Monday, October 11, 2004


So, stories about how people are putting too little aside for old age are in the news again. Can't say I'm surprised. This morning's Breakfast had a feature on a builder in his mid-thirties who quite readily admits that he knows he should do something about a pension but never gets around to actually doing anything about it. He said he would be interested to talk to a financial adviser and see if what he was told could motivate him to start investing for his future.

Bloody fool. With an attitude like that he probably deserves to live on the poverty line when he retires. The problem is that his attitude is an all too common one. Complacency is rife amongst people in their twenties and thirties when it comes to ensuring adequate pension provision. They see pensions as unimportant, too complicated & something that can wait until tomorrow. All of a sudden, half their working lives have passed and it's too late to do anything about it.

I know the feeling very well. Having left university aged 22, it was almost three years before I started paying into a pension. I could have set one up before then but I couldn't be bothered with the hassle. And I knew far more than most about how pensions work having been employed by one of the countries biggest pension providers at various times during summer breaks and the like. Then I started the job I've now got and joined the Group Personal Pension Scheme that the company runs as soon as I could. I've been putting the maximum 17.5% of my salary into the scheme ever since (most of it contributed by my employer). My pension pot is growing very rapidly indeed.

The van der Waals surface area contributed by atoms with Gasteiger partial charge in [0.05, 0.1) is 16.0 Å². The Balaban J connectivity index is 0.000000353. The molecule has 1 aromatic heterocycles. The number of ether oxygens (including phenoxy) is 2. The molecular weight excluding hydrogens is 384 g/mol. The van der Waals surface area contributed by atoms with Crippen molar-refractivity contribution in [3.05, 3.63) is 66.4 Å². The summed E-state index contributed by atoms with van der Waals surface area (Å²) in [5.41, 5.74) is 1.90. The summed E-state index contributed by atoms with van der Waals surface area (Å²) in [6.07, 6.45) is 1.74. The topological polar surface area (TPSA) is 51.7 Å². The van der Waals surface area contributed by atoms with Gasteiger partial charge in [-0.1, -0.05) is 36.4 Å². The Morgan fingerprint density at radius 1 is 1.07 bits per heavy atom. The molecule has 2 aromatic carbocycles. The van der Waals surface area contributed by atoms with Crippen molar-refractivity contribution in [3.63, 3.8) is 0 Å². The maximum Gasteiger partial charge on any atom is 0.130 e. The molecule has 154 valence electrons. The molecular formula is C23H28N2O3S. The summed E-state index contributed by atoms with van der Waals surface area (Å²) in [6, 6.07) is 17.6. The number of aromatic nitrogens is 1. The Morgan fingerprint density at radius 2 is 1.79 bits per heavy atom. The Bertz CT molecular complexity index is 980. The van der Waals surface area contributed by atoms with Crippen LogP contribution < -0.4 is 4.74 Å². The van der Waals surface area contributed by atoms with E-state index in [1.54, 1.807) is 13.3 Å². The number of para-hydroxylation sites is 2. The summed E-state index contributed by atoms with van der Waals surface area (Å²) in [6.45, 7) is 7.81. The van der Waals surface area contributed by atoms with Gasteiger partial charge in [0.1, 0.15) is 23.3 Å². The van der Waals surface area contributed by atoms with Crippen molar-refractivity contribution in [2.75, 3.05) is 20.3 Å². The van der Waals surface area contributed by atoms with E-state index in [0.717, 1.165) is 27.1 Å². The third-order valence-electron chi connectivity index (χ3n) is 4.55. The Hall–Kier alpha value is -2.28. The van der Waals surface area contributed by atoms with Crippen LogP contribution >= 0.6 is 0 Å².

It's difficult to see what can be done to change this situation. Stakeholder pensions were brought in as a kind of 'easy option', particularly for people who don't have access to company operated schemes but I don't think they have been that successful in encouraging people to really start planning for their future. Pensions are, by their very nature, complicated products and simplification would not be easy. Media scare stories also don't seem to do the trick. Workers are just too short-sighted to care.

Can it really be that the only way for the government to ensure that we make plans for retirement income is to put legislation in place to force us to do it? At times, I think that maybe that is indeed the only answer.

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